So tools like Blogger continue to present a low barrier to entry, joined by LJ and Typepad and Vox and the very cool Tumblr and hosted WordPress and all the rest, and down in the moshpit, social stuff like MySpace and Facebook. WordPress appears, at least from where I stand, to have emerged triumphant in the host-your-own space, judging only from the enormous number of plugins and themes and tools available out there for it, and the number of high-profile old and new-school personal-website-maintainers that have adopted it.

I’ve tried to like it, but I can’t get my head around the way it cobbles together pages, and I keep coming back to MT.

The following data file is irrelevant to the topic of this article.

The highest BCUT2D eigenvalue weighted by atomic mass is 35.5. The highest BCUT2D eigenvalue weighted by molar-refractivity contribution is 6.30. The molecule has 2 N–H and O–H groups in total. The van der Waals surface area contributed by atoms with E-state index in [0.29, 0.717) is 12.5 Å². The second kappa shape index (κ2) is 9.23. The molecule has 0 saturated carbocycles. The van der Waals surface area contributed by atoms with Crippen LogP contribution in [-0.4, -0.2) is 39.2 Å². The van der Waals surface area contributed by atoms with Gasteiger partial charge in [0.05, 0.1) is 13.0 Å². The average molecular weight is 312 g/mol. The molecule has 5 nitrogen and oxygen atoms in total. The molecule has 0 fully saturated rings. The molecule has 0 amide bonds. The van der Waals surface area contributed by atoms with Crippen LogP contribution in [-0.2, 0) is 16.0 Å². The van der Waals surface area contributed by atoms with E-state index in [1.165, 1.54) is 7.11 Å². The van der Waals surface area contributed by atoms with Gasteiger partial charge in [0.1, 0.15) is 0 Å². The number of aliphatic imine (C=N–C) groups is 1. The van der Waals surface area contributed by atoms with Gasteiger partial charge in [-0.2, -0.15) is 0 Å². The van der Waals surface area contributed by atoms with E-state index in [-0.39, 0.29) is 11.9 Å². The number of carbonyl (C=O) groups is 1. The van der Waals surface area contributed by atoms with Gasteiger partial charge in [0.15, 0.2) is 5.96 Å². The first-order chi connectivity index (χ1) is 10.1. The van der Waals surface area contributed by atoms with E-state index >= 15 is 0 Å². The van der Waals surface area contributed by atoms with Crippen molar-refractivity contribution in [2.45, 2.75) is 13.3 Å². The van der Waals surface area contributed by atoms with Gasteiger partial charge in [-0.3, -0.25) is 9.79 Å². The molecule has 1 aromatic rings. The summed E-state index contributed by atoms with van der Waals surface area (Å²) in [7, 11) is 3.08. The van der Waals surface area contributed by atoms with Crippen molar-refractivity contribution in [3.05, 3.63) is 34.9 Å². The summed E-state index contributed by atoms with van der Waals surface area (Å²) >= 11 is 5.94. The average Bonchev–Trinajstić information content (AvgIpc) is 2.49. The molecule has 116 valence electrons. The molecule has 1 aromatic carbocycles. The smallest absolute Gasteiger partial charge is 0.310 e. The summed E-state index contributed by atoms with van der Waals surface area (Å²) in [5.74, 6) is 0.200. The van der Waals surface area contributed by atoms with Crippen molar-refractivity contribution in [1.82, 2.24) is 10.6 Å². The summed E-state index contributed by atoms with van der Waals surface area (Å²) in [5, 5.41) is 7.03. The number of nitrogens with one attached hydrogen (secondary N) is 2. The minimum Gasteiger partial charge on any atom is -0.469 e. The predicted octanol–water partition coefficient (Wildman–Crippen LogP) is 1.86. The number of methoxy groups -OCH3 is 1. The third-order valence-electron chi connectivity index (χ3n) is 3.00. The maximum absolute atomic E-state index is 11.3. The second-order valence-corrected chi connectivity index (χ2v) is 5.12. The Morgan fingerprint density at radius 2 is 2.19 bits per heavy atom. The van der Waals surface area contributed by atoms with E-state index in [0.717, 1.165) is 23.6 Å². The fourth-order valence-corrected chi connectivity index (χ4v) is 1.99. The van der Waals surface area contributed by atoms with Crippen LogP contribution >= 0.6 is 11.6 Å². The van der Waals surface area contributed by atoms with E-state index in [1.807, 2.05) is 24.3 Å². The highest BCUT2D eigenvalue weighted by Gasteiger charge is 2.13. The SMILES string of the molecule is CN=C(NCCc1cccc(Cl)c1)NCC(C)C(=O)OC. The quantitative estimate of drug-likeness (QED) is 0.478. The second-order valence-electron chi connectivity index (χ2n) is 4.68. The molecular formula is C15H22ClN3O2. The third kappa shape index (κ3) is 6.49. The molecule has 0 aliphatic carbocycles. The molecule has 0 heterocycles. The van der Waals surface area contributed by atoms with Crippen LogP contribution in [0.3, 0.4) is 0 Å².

But I’ve felt in the past few years of the MT Diaspora that I was one of the lonely few, those last couple of people at the party who just won’t go the hell home. I spent a great deal of time learning MT’s ins and outs, learning to love the power of it, and getting pretty handy with it, if I do say so myself. Every time I thought about a new web project (most of which haven’t seen the light of day, of course) that needed some form of structured content, I could always work out a way that MT would handle it. I still love the app, but I started to feel the way that people who never could make the jump from Wordperfect felt way back when, maybe, when it started to become less a de facto standard than a quirky outlier.